After two ultra wide and curved Philips monitors, the time has come for a real monster - the super wide Philips Brilliance 439P, which can replace two 16:10 aspect ratio monitors on your desk.

Apart from its size and proportions, this monitor does not differ visually from other Philips monitors of this type. So we have a strong material in black, clearly thicker lower frame with a central logo on it. The control buttons are located at the bottom edge (from the bottom), close to the lower right corner of the monitor. At the back there is a set of sockets facing down.

The monitor has a slightly curved screen with a radius of 1800 mm (1800R). This ensures that the distance between the eye and the individual parts of the screen does not vary too much. However, an ultra wide-angle monitor with a curvature radius of 1500R would be useful.

The clear difference - apart from the size of this monitor, of course - is the leg and foot on which it rests. It is made of dark grey (in Apple's terminology it would be a star-grey) brushed metal. It ideally matches the Mac mini set under the monitor in this color. Both the leg and the foot are made of thick rods. The latter one takes up a lot of space. However, the space in its place is free, so you can successfully set in it e.g. the above-mentioned Mac mini.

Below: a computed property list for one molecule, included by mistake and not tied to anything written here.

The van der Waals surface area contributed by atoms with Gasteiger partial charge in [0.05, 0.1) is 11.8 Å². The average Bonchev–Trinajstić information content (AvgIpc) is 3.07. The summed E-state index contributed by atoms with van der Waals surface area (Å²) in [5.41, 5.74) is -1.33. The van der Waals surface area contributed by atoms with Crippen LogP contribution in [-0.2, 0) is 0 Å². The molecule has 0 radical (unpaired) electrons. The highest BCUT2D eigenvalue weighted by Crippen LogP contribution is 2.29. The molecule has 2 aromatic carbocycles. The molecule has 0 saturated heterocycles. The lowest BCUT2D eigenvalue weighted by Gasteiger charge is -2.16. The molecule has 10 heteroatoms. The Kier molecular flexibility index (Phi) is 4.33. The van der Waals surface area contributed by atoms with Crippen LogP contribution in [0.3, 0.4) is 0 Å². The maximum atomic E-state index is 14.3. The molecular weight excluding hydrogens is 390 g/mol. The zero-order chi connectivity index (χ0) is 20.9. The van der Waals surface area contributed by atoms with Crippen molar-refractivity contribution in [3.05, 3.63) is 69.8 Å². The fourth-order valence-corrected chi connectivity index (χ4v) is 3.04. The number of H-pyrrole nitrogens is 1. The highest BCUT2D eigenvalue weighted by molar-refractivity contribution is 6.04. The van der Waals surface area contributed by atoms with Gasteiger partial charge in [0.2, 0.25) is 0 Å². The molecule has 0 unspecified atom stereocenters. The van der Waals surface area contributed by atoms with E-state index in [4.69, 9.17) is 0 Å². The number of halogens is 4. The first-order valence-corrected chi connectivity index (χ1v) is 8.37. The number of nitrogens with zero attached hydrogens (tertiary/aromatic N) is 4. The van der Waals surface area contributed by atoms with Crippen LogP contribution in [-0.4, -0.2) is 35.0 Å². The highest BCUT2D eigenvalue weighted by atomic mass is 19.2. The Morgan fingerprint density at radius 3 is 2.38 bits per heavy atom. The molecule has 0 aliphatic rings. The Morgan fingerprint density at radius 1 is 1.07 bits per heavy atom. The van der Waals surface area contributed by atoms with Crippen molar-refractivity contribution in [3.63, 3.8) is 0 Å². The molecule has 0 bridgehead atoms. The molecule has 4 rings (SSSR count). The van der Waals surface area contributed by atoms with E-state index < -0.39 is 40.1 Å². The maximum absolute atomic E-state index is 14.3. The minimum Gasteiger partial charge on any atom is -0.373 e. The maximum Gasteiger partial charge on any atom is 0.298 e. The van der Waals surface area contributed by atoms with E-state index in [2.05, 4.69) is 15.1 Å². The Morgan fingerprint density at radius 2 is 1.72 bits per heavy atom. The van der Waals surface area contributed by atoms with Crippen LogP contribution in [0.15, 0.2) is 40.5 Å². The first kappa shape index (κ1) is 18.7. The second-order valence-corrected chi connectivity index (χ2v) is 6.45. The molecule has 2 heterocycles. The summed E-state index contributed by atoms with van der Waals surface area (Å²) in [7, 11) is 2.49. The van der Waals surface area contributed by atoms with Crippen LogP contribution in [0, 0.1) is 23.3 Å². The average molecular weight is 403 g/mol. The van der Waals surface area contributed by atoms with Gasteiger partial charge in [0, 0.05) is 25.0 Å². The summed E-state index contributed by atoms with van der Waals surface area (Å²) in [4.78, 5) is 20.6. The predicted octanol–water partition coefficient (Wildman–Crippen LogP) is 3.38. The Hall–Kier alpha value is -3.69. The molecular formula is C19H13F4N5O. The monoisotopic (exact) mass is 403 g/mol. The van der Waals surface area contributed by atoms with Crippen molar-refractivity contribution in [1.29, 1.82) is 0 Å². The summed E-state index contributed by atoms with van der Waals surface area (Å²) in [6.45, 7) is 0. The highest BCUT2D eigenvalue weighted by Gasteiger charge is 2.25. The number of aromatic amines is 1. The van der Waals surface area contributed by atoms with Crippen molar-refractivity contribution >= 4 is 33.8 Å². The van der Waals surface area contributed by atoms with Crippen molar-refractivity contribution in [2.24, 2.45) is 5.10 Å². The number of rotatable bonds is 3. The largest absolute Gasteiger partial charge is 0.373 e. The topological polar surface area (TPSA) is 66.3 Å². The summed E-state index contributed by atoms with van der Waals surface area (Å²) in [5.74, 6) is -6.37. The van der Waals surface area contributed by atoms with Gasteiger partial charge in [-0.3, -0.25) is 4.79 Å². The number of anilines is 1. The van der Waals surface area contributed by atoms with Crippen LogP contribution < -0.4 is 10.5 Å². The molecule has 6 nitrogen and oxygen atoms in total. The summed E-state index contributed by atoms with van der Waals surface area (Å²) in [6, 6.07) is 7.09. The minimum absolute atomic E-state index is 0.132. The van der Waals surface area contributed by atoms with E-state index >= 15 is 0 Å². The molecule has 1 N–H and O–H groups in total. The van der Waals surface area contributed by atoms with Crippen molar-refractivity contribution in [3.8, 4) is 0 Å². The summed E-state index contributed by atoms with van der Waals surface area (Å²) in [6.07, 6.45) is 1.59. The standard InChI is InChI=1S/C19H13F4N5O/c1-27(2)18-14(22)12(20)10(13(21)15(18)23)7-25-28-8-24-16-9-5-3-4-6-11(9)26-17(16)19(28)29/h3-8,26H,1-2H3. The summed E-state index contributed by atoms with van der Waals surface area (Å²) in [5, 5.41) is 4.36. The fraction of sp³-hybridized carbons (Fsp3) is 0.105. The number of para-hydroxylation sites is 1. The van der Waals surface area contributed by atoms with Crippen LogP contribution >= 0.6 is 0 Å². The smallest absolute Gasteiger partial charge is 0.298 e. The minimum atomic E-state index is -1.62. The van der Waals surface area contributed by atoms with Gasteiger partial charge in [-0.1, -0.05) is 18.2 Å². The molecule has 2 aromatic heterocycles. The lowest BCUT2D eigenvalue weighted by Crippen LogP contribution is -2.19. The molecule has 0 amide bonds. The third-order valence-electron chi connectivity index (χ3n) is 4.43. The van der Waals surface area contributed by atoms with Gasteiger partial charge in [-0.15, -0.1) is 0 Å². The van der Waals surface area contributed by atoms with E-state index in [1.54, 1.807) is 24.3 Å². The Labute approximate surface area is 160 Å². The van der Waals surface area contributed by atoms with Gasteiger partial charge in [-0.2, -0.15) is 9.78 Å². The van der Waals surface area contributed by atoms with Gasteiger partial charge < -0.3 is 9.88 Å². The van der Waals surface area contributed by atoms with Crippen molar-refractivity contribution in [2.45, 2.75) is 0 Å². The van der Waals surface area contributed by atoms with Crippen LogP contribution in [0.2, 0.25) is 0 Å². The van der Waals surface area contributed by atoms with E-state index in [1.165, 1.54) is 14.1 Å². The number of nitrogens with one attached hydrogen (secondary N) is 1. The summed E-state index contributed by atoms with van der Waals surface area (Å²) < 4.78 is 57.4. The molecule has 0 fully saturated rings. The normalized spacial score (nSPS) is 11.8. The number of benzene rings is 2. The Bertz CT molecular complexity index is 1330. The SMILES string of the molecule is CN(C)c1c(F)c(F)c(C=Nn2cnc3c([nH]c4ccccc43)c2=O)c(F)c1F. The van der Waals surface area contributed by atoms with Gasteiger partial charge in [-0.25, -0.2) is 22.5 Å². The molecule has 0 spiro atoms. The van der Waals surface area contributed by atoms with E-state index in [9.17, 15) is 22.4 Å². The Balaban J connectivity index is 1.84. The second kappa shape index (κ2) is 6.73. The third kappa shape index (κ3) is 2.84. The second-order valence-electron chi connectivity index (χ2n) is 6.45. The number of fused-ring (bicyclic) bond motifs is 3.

The leg allows you to adjust the position of the monitor. The user can change the tilt and the range from -5° (back) to 10° (forward). The leg allows you to slightly rotate the monitor within 20°. The height adjustment range is only 13 mm. All this is not much, but remember about the size of this monitor.


The monitor is equipped with a rich set of ports. So there are two USB-C ports, one of which allows you to power a 75W computer (enough for all MacBooks Pro). In addition, the monitor can act as a USB hub, offering four USB type A ports, including one with quick charge and an Ethernet port. There is also a mini jack headphone jack.

Thanks to its size and resolution, Philips Brilliance 439P can operate in split mode like two separate 16:10 monitors. Simply switch the monitor to the appropriate mode, connect two computers and select them in the source settings.

Unfortunately, none of my Macs, whether running under the control of MacOS Catalina or MacOS Big Sur bets, have been able to handle this monitor since it was connected. The image was either stretched or narrowed, or, as in cinema productions, had characteristic black margins at the bottom and top. As usual in such situations the program SwitchResX, which allows you to select or manually set the resolution for any monitor, proved to be reliable. It was needed on both computers, because even in the split mode both saw only its native resolution of 3840 x 1200, not 1600 x 1200.